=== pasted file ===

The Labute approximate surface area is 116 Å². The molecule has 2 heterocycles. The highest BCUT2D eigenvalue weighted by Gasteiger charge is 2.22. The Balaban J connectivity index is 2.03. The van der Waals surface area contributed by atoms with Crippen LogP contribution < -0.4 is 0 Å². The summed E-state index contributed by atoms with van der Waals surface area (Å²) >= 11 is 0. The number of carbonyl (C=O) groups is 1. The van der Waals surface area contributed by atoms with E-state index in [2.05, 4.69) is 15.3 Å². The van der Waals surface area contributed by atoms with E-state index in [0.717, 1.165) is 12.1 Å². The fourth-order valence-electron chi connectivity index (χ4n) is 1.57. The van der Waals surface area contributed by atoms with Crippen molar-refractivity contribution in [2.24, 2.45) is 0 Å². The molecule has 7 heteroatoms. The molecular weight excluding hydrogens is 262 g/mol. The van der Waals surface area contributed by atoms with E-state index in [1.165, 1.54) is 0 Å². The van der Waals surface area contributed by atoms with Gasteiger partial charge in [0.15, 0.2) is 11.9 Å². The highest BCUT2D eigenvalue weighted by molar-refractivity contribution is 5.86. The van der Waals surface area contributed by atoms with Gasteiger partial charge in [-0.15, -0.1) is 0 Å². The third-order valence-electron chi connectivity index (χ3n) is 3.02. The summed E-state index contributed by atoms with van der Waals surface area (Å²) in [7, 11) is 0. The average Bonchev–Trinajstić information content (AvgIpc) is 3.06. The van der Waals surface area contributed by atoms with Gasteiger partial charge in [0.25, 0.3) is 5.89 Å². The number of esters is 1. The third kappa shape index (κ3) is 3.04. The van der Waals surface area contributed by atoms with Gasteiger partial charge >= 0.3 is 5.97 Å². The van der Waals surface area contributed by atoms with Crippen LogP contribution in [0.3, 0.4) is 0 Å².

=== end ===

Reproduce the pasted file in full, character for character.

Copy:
The Labute approximate surface area is 116 Å². The molecule has 2 heterocycles. The highest BCUT2D eigenvalue weighted by Gasteiger charge is 2.22. The Balaban J connectivity index is 2.03. The van der Waals surface area contributed by atoms with Crippen LogP contribution < -0.4 is 0 Å². The summed E-state index contributed by atoms with van der Waals surface area (Å²) >= 11 is 0. The number of carbonyl (C=O) groups is 1. The van der Waals surface area contributed by atoms with E-state index in [2.05, 4.69) is 15.3 Å². The van der Waals surface area contributed by atoms with E-state index in [0.717, 1.165) is 12.1 Å². The fourth-order valence-electron chi connectivity index (χ4n) is 1.57. The van der Waals surface area contributed by atoms with Crippen molar-refractivity contribution in [2.24, 2.45) is 0 Å². The molecule has 7 heteroatoms. The molecular weight excluding hydrogens is 262 g/mol. The van der Waals surface area contributed by atoms with E-state index in [1.165, 1.54) is 0 Å². The van der Waals surface area contributed by atoms with Gasteiger partial charge in [0.15, 0.2) is 11.9 Å². The highest BCUT2D eigenvalue weighted by molar-refractivity contribution is 5.86. The van der Waals surface area contributed by atoms with Gasteiger partial charge in [-0.15, -0.1) is 0 Å². The third-order valence-electron chi connectivity index (χ3n) is 3.02. The summed E-state index contributed by atoms with van der Waals surface area (Å²) in [7, 11) is 0. The average Bonchev–Trinajstić information content (AvgIpc) is 3.06. The van der Waals surface area contributed by atoms with Gasteiger partial charge in [0.25, 0.3) is 5.89 Å². The number of esters is 1. The third kappa shape index (κ3) is 3.04. The van der Waals surface area contributed by atoms with Gasteiger partial charge >= 0.3 is 5.97 Å². The van der Waals surface area contributed by atoms with Crippen LogP contribution in [0.3, 0.4) is 0 Å².